it seems to be happening before our eyes 10.17.2005, 6:50 PM
posted by bob stein
it looks like one hundred years from now history may record that 2005 was the year that big (news) media gave way to the individual voice. the intersection of the ny times/judy miller debacle with the increasing influence of the blogosphere has made us conscious of the major change taking place -- RIGHT NOW.
congressman john conyers wrote today that "I find I learn more reading Arianna, Murray Waas and Lawrence O'Donnell than the New York Times or Washington Post."
Posted by bob stein on October 17, 2005 6:50 PM
tags: 2005, Blogosphere, NYTimes, Publishing, Broadcast, and the Press, blog, blogging, blogs, huffington, huffington_post, journalism, judith_miller, media, msm, new_york_times, news, newspaper, social_software
sol gaitan on October 19, 2005 3:16 PM:
I've noticed that more and more I use printed matter (newspapers, brochures, mailings, magazines) as mere springboards to the Internet. I don't necessarily go to blogs, but many times the sites I visit take me to them.
Long ago I've ceased trusting media, especially in America. As a downtowner I used to read the Voice, not the Times. Even though I always detected a certain provincialism in the Voice, its "village" character, before the Internet it was the most complete cultural guide for my taste. Today, I read the Times because it is, indeed, a well-written newspaper, not because it's an unbiased one. But, can you show me one that isn't? As I told you the other day, I feel that journalists, specially emerging ones, are confined, or confine themselves, to certain aspects/tendencies/issues, to the point that they lose perspective. They're unable to crossover. That's many times a frustration of mine when I read a cultural review and, trusting my taste --after all it's what I like what matters to me, go an see or listen something and discover that they'd missed the whole point. Other times, reviews are pretty much the run-of-the-mill retelling of the plot, adorned with a few platitudes. Of course, there are also inspiring, wonderful ones. Not the norm, though.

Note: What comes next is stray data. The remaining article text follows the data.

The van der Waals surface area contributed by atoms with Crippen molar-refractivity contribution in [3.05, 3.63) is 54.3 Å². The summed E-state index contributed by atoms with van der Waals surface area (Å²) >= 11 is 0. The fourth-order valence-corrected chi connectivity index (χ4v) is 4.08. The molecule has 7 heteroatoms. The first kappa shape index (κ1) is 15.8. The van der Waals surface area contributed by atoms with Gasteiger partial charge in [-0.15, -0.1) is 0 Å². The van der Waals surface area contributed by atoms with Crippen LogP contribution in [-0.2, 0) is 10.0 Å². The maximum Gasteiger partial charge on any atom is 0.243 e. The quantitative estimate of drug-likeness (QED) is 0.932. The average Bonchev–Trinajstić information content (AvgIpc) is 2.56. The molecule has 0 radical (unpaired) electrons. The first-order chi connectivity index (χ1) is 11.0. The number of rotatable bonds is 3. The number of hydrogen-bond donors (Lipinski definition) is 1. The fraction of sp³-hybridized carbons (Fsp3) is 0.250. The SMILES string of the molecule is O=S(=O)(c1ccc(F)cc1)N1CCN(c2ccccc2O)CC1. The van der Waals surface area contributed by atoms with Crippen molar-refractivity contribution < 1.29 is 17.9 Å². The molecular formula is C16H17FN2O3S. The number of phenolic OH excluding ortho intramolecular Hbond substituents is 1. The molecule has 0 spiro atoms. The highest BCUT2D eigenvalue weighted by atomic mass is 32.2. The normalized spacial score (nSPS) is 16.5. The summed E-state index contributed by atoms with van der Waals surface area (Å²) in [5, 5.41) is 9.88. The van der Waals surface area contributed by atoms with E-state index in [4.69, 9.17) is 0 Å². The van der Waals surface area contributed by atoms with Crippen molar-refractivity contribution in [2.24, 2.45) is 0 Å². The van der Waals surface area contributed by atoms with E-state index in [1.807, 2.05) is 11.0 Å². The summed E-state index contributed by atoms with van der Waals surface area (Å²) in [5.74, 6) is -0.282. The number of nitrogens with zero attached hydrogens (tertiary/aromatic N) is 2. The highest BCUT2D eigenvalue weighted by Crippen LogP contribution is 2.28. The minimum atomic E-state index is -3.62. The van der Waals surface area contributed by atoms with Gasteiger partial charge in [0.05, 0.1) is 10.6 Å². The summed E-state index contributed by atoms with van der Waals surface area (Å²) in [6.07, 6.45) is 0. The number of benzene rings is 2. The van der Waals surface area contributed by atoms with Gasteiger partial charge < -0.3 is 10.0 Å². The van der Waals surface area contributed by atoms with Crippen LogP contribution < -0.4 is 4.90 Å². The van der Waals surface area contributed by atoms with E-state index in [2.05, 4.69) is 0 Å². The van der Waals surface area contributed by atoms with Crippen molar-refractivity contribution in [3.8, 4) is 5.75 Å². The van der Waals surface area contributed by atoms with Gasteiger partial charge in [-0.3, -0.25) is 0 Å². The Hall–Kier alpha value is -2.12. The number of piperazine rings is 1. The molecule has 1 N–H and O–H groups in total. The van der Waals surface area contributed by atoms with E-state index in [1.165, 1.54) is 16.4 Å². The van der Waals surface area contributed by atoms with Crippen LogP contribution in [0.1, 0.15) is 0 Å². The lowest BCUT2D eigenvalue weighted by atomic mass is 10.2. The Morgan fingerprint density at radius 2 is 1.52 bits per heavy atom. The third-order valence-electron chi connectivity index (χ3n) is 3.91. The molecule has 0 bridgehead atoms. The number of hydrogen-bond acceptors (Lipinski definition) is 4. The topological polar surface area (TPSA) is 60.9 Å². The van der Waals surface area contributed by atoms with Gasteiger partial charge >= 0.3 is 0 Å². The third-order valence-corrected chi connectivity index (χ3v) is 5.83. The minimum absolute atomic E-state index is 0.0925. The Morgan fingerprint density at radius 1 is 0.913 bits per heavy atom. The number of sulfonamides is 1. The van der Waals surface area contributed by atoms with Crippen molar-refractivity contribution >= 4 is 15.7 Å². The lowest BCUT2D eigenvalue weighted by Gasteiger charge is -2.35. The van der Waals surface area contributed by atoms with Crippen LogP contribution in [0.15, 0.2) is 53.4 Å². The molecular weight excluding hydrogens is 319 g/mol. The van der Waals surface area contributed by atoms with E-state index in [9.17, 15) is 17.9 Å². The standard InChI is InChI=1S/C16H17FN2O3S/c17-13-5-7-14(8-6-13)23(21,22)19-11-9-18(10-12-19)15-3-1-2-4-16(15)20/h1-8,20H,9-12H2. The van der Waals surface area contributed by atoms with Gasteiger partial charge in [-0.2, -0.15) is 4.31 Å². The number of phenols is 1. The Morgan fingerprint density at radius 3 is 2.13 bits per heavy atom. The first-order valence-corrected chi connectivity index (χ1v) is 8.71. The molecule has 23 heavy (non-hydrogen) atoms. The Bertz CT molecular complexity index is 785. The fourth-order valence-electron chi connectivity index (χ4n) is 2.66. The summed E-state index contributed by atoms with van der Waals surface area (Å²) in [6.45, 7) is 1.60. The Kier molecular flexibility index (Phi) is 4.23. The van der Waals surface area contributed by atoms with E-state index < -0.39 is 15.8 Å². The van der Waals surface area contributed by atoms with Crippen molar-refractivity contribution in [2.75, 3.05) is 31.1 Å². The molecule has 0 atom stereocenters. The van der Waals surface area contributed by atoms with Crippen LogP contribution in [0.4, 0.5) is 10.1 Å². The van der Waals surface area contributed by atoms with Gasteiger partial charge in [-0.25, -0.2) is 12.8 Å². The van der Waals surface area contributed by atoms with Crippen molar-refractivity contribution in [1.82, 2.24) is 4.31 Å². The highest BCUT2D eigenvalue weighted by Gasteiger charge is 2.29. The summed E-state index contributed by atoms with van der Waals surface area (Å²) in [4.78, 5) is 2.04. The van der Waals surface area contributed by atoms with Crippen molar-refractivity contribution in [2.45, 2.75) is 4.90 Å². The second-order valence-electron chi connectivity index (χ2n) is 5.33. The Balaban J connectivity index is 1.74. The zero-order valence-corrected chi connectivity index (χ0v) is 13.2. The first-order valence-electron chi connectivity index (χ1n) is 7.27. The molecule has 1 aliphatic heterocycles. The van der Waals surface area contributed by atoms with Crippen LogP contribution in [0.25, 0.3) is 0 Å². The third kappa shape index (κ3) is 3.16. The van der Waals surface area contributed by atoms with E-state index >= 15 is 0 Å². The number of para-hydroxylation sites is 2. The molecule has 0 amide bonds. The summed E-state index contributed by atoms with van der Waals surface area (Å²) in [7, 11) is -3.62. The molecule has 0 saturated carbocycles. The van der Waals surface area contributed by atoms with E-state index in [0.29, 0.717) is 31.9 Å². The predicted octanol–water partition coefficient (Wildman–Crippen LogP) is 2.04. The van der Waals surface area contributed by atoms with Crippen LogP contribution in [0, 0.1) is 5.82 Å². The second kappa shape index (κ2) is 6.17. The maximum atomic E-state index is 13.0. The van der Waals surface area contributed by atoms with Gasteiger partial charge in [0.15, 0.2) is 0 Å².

After the Jayson Blair fiasco we grew more suspicious of the Times, their public mea culpa clearly blamed Blair. He was a plagiarist, and had fabricated parts of his stories, but he wasn't a buddy-buddy with people in high places neither at the Times nor in the Bush's administration reporting on the reasons that took this country to war! This one infuriates me.
Thinking in retrospective, what would have been of us in the days of the invasion to Iraq without the blogs coming out of there? What would be of us today, without the possibility of reaching out to the web for more information, for other view points? Perhaps, your point about the importance of the blogging community in the shaping of how we see the world lies upon the fact that freedom of speech actually exists out there. The myriad of voices resounding in the web doesn't necessarily have an editor, and that gives them the possibility to exist. However, sorting them out continues to be the reader's job. An increasingly tough one.